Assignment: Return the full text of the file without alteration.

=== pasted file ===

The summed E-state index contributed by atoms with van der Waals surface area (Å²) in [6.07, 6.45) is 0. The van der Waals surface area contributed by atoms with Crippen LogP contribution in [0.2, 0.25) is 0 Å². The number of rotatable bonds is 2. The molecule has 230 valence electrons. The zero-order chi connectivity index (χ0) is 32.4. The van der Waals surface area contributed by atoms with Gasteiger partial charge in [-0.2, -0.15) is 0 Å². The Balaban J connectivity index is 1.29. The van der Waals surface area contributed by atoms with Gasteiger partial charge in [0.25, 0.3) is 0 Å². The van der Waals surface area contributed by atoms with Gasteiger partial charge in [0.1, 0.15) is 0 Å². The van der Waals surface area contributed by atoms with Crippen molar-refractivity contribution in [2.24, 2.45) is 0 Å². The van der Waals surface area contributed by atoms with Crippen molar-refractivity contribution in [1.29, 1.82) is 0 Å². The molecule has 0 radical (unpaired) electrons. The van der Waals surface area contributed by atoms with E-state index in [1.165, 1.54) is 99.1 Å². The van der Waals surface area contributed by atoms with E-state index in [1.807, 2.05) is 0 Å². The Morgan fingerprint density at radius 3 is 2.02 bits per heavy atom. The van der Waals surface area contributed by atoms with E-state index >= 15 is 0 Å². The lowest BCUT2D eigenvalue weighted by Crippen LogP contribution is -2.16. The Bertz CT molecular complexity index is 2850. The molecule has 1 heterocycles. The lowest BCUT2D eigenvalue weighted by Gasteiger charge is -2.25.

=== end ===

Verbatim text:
The summed E-state index contributed by atoms with van der Waals surface area (Å²) in [6.07, 6.45) is 0. The van der Waals surface area contributed by atoms with Crippen LogP contribution in [0.2, 0.25) is 0 Å². The number of rotatable bonds is 2. The molecule has 230 valence electrons. The zero-order chi connectivity index (χ0) is 32.4. The van der Waals surface area contributed by atoms with Gasteiger partial charge in [-0.2, -0.15) is 0 Å². The Balaban J connectivity index is 1.29. The van der Waals surface area contributed by atoms with Gasteiger partial charge in [0.25, 0.3) is 0 Å². The van der Waals surface area contributed by atoms with Gasteiger partial charge in [0.1, 0.15) is 0 Å². The van der Waals surface area contributed by atoms with Crippen molar-refractivity contribution in [2.24, 2.45) is 0 Å². The van der Waals surface area contributed by atoms with Crippen molar-refractivity contribution in [1.29, 1.82) is 0 Å². The molecule has 0 radical (unpaired) electrons. The van der Waals surface area contributed by atoms with E-state index in [1.165, 1.54) is 99.1 Å². The van der Waals surface area contributed by atoms with E-state index in [1.807, 2.05) is 0 Å². The Morgan fingerprint density at radius 3 is 2.02 bits per heavy atom. The van der Waals surface area contributed by atoms with E-state index >= 15 is 0 Å². The lowest BCUT2D eigenvalue weighted by Crippen LogP contribution is -2.16. The Bertz CT molecular complexity index is 2850. The molecule has 1 heterocycles. The lowest BCUT2D eigenvalue weighted by Gasteiger charge is -2.25.